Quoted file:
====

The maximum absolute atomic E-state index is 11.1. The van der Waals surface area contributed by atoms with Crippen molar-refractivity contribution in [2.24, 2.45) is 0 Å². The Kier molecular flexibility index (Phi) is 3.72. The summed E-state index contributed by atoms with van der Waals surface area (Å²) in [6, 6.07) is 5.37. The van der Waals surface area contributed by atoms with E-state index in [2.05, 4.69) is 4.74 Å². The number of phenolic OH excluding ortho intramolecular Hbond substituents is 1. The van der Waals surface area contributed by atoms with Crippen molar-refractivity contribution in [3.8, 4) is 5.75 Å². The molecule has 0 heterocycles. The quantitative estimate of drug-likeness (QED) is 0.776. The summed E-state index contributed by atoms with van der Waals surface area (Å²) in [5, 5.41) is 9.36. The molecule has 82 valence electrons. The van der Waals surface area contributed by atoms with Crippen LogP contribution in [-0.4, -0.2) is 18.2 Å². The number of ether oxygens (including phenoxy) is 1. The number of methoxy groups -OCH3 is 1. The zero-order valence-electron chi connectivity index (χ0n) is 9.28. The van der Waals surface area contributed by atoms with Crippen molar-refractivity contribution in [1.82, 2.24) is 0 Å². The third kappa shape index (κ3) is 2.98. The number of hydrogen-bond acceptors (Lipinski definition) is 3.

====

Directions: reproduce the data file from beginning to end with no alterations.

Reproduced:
The maximum absolute atomic E-state index is 11.1. The van der Waals surface area contributed by atoms with Crippen molar-refractivity contribution in [2.24, 2.45) is 0 Å². The Kier molecular flexibility index (Phi) is 3.72. The summed E-state index contributed by atoms with van der Waals surface area (Å²) in [6, 6.07) is 5.37. The van der Waals surface area contributed by atoms with E-state index in [2.05, 4.69) is 4.74 Å². The number of phenolic OH excluding ortho intramolecular Hbond substituents is 1. The van der Waals surface area contributed by atoms with Crippen molar-refractivity contribution in [3.8, 4) is 5.75 Å². The molecule has 0 heterocycles. The quantitative estimate of drug-likeness (QED) is 0.776. The summed E-state index contributed by atoms with van der Waals surface area (Å²) in [5, 5.41) is 9.36. The molecule has 82 valence electrons. The van der Waals surface area contributed by atoms with Crippen LogP contribution in [-0.4, -0.2) is 18.2 Å². The number of ether oxygens (including phenoxy) is 1. The number of methoxy groups -OCH3 is 1. The zero-order valence-electron chi connectivity index (χ0n) is 9.28. The van der Waals surface area contributed by atoms with Crippen molar-refractivity contribution in [1.82, 2.24) is 0 Å². The third kappa shape index (κ3) is 2.98. The number of hydrogen-bond acceptors (Lipinski definition) is 3.